Journal Articles

How well do experience curves predict technological progress? A method for making distributional forecasts (with Aimee G. Bailey, Jan D. Bakker, Dylan Rebois, Rubina Zadourian, Patrick McSharry, and J. Doyne Farmer), forthcoming, Technological Forecasting and Social Change, 2018. arxiv, Publisher, data.

We test and apply a simple method to make distributional forecasts of technological progress conditional on the growth of experience.

How predictable is technological progress? (with J. Doyne Farmer), Research Policy 45(3), 647–665, 2016.   Open access at Publisher    data

We test and apply a simple method to make distributional forecasts for technological progress.

Self-organisation of knowledge economies, Journal of Economic Dynamics and Control 52, 150-165, 2015. Publisher

The structure of agents-ideas networks depends on the innovation/diffusion trade-off.

Working papers

Wright meets Markowitz: How standard portfolio theory changes when assets are technologies following experience curves  (with Rupert Way, Valentyn Panchenko, Fabrizio Lillo, and J. Doyne Farmer). arXiv ssrn, under review

When there are increasing returns to investment, there may be multiple locally optimum diversified portfolios.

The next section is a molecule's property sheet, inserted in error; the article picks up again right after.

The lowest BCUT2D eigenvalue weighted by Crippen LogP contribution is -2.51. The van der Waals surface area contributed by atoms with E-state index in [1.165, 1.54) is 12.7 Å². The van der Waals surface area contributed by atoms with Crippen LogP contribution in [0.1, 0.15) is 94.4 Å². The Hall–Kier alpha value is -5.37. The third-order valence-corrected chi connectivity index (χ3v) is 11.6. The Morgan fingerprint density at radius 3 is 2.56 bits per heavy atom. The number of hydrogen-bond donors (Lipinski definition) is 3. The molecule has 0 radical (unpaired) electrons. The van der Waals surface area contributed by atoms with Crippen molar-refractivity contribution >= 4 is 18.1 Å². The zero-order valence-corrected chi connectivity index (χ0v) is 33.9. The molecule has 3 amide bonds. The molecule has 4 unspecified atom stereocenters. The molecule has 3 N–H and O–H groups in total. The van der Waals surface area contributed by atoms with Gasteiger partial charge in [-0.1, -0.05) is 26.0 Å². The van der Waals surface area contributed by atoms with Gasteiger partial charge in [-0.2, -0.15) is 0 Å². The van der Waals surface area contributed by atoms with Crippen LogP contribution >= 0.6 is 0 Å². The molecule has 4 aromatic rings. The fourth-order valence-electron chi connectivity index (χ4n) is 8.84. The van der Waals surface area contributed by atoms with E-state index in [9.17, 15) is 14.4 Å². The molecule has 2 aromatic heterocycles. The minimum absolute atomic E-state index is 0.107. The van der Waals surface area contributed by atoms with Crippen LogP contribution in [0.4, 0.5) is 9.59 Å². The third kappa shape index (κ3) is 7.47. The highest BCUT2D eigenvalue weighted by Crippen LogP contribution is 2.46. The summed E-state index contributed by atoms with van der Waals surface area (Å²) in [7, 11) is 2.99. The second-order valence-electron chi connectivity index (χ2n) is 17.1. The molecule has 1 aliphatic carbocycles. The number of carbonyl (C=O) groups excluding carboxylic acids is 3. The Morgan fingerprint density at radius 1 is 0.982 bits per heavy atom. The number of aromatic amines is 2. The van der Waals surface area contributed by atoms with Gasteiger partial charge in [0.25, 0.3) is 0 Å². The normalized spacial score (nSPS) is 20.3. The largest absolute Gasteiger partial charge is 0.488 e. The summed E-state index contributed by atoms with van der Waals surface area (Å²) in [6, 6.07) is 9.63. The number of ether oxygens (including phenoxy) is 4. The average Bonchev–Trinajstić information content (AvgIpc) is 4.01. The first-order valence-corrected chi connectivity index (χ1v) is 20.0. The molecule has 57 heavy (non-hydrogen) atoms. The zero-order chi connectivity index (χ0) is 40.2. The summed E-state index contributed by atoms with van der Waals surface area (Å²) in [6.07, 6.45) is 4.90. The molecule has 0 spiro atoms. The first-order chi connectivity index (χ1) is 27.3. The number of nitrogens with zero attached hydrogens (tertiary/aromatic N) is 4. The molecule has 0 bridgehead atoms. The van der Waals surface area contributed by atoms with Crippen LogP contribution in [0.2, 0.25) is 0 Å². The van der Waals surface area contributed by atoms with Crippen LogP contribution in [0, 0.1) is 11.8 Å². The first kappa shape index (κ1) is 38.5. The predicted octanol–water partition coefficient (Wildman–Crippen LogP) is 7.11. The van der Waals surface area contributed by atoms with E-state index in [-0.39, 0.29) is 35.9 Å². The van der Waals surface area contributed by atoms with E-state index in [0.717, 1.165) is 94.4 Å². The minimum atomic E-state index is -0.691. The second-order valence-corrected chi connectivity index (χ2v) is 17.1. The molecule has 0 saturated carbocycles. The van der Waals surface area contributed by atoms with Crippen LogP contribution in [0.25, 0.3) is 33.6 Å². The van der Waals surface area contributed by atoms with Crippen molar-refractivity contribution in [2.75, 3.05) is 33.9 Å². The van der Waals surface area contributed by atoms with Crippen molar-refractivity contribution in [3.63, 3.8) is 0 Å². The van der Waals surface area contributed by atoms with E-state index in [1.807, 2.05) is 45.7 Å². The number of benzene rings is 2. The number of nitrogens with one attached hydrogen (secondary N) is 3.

Long-run dynamics of the U.S. patent classification system (with Daniel Kim). arXiv ssrnrevision resubmitted.

Patent classification systems change frequently and reflect the dynamics of technological change

Early identification of important patents through citation network centrality, with Manuel Sebastian Mariani and Matúš Medo, revision resubmitted.

We show how a citation network-based indicator, time rescaled PageRank, can be used to detect important patents a few years only after that they are granted.

Work in progress

The effect of experience on costs: Evidence from World War II as a natural experiment (with Diana Greenwald and J. Doyne Farmer)

During WWII, the demand for weapons was not driven by prices. Yet to some extent faster growth of experience was associated to faster productivity improvements.

Knowledge diffusion and the structure of citations networks, under revision

The power law distribution of scientific citations may be explained by the social diffusion of knowledge

PhD Thesis


The evolution of knowledge systems, 2014, Maastricht University Press. PDF

Old working papers

The size of patent categories: USPTO 1976-2006 (2014), UNU-MERIT WP #2014-060. Updated as “Long-run dynamics of the U.S. patent classification system”, with Daniel Kim.

Learning and the structure of citations networks (2012), UNU-MERIT WP #2012-071. Partly published as “Self-organization of knowledge economies”, and updated as “Knowledge diffusion and the structure of citations networks”.